Soaking up the sights and sounds from the top of the small mountain, we talked in intermittent whispers.  "They just really need some mega-fauna here," I said wistfully.  An odd thing to say.  Kelly knew exactly what I meant.  Her reply, just a small nod, was a knowing, understated agreement. We missed the sight of a moving black or brown dot in the distance - a meandering or foraging bear. The absence of the potential sighting of a bear or mountain goat rendered our habitual scanning on the hillsides somewhat arbitrary. No need to attune our ears for a marmot's whistle either. I must admit, the landscape here feels just a little empty without these creatures, even if sleeping with your food in the tent is convenient. Kelly and I noted where we expected these animals would be, were they here at all. The goats would be on the grey cliffs, the marmots in the open, high meadows turning yellow with autumn temperatures, and the bears cruising through the bushes or along the streams.

Being able to draw comparisons between 'here' and 'there' with a friend who knew me 'then' and knows me 'now' connects this new place with one I already knew.  It's exactly the same as writing 3 sentences on what I already know about a given topic before reading a new article - it helps to integrate and retain the new information. These on-going little comparisons make this new land more relevent and reminds me that I am the same person standing here within it.  And so this is how reflecting on where I come from helps form a connection to the place I've ended up.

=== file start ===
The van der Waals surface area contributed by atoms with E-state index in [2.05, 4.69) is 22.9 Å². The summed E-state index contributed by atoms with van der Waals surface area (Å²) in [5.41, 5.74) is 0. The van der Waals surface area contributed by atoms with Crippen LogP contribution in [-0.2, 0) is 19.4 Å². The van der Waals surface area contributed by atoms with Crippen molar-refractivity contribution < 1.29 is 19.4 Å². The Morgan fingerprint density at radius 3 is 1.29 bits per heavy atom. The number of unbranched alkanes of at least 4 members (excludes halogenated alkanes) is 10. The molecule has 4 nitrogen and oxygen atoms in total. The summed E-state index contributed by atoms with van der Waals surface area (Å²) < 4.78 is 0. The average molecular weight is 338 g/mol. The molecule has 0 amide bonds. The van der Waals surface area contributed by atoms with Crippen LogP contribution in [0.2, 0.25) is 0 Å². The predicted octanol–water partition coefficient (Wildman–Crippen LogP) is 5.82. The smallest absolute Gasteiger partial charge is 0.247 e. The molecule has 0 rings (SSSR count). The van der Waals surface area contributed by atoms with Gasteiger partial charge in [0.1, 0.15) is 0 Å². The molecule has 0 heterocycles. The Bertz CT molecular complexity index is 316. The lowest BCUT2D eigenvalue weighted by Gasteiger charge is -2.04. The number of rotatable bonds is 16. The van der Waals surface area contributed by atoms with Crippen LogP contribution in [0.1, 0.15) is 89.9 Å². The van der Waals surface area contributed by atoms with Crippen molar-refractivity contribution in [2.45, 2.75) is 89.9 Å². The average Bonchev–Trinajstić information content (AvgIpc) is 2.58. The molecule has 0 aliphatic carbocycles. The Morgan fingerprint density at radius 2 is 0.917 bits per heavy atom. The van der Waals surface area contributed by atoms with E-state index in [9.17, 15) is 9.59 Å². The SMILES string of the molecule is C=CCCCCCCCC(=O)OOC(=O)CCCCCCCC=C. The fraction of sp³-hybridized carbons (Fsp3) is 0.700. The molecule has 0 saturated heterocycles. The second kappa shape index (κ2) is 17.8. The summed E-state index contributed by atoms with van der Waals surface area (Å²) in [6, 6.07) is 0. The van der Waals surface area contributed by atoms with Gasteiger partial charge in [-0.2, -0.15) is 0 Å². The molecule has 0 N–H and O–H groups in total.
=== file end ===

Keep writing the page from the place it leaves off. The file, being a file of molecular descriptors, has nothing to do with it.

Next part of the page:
Looking down along the Hooker Valley, Mt. Cook National Park


  1. Fun weekend for you both! One year ago we all went on the trip to Admiralty...

  2. Hi Molly and James,

    I hope you don't mind me getting in touch. I found your details on your blog and I hope you might be able to help me with my strange request…

    I am a Producer working on a television show called House Hunters International which follows English speaking expats in their quest to purchase a house abroad. I wonder if you or any of your expat contacts might be interested in getting involved?! Please find a little blurb about the show below:

    House Hunters International is a half-hour program currently airing on the Home and Garden Television Network (HGTV) in America.
    The series is designed to de-mystify the international home-buying process by going behind the scenes of a house hunt where buyers and their real estate agents tour 3 homes.

    At its core, House Hunters International is a travel show concentrating on the idiosyncrasies of the locales and what makes them special and different.

    You can watch some examples of the show here:

    http://www.youtube.com/watch?v=kh0Q6DYe3QM - London from South Africa (1600 series) http://www.youtube.com/watch?v=fLmhKEzm5kg - Dubai from Illinois (2000 series)

    Please get in touch if you have any more questions about the show. I look forward to hearing from you!

    Best wishes and many thanks,


    Michelle James
    1-3 St Peter's Street, London N1 8JD - +44 20 7704 3300